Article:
I try to write about how she came to be living with an incarnation of the devil. Yes, although as you say, the story of Hindley and Brady is about a woman becoming involved with a man who is psychopathic, and to an extent has recognised what he did to her, and has taken responsibility, more than she has. The problem here is that she is seen as irredeemable. This last section of the poem is almost like a biblical chant, or biblical incantation?
Though there is something irredeemable about her: The devil should be single, if a devil were to exist, which I doubt. There are women who get involved with diabolical men. November Learn how and when to remove this template message Promotional image featuring Kong battling and killing the Tyrannosaurus.
The sexual politics of King Kong.
King Kong is well known for its groundbreaking use of special effects, such as stop-motion animationmatte paintingrear projection and miniaturesall of which were conceived decades before the digital age. A device called the surface gauge was used in order to keep track of the stop-motion animation performance. The iconic fight between Kong and the Tyrannosaurus took seven weeks to be completed. The scene was then composted with separate bird elements and rear projected behind the ship and the actors.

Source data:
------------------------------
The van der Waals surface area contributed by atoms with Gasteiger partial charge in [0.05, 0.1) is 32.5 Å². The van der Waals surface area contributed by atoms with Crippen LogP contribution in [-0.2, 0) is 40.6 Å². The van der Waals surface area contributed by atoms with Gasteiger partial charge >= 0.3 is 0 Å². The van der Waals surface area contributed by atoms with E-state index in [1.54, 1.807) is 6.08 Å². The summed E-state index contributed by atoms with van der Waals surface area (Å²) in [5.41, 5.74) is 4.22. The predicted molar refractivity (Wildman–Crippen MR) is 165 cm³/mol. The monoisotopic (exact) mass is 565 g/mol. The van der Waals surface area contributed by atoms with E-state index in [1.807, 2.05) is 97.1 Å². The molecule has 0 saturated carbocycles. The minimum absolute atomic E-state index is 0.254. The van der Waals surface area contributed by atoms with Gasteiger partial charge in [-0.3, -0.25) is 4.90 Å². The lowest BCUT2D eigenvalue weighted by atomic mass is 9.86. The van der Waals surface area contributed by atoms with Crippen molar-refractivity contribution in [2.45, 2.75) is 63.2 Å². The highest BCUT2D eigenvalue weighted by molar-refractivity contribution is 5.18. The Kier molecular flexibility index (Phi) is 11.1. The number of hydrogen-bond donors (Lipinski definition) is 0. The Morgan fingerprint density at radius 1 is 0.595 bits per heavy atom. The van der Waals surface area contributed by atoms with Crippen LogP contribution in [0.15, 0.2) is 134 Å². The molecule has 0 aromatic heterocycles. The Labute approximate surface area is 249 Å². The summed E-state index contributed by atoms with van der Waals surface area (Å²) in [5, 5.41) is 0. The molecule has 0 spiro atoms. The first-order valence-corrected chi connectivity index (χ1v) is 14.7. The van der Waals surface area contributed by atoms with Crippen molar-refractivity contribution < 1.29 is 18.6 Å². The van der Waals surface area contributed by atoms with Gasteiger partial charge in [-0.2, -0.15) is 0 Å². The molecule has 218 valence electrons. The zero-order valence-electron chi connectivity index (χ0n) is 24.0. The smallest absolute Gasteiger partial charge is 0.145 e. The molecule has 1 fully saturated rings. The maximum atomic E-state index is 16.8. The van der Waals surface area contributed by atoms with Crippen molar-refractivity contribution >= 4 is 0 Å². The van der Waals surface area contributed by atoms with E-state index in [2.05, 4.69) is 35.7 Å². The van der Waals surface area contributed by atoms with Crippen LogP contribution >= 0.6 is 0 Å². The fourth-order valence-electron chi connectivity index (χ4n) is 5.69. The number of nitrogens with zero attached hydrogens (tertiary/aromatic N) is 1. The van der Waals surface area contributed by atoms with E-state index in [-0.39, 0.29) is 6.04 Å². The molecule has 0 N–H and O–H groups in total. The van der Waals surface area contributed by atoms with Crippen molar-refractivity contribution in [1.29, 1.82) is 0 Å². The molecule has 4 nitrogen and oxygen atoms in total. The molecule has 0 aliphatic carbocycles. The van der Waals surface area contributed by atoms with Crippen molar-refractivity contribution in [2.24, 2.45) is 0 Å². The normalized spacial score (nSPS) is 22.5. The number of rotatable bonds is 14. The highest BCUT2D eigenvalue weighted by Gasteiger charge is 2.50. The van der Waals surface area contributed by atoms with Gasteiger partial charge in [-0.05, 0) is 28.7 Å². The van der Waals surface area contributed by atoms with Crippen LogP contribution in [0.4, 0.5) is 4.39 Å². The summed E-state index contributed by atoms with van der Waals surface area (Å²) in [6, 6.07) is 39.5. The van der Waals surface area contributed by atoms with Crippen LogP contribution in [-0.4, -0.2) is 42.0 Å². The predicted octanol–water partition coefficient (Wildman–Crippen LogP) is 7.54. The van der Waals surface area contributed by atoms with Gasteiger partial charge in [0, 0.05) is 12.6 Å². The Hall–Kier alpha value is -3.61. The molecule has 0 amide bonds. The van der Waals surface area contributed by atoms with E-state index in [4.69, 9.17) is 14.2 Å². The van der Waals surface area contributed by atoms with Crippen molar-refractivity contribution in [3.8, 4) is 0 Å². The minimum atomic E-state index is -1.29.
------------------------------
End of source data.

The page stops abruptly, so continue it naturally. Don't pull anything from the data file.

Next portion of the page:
The background of the scenes in the jungle a miniature set were also painted on several layers of glass to convey the illusion of deep and dense jungle foliage. The most simple of these effects were accomplished by exposing part of the frame, then running the same piece of the film through the camera again by exposing the other part of the frame with a different image.
Queen Kong – The World's Wife
The most complex shots, where the live-action actors interacted with the stop-motion animation, were achieved via two different techniques, the Dunning process and the Williams process, in order to produce the effect of a travelling matte. Dunning, employed the use of blue and yellow lighting, filtered and photographed into black-and-white film. Bi packing of the camera was used for these types of effects. With it, the special effects crew could combine two strips of different film at the same time, creating the final composite shot in the camera.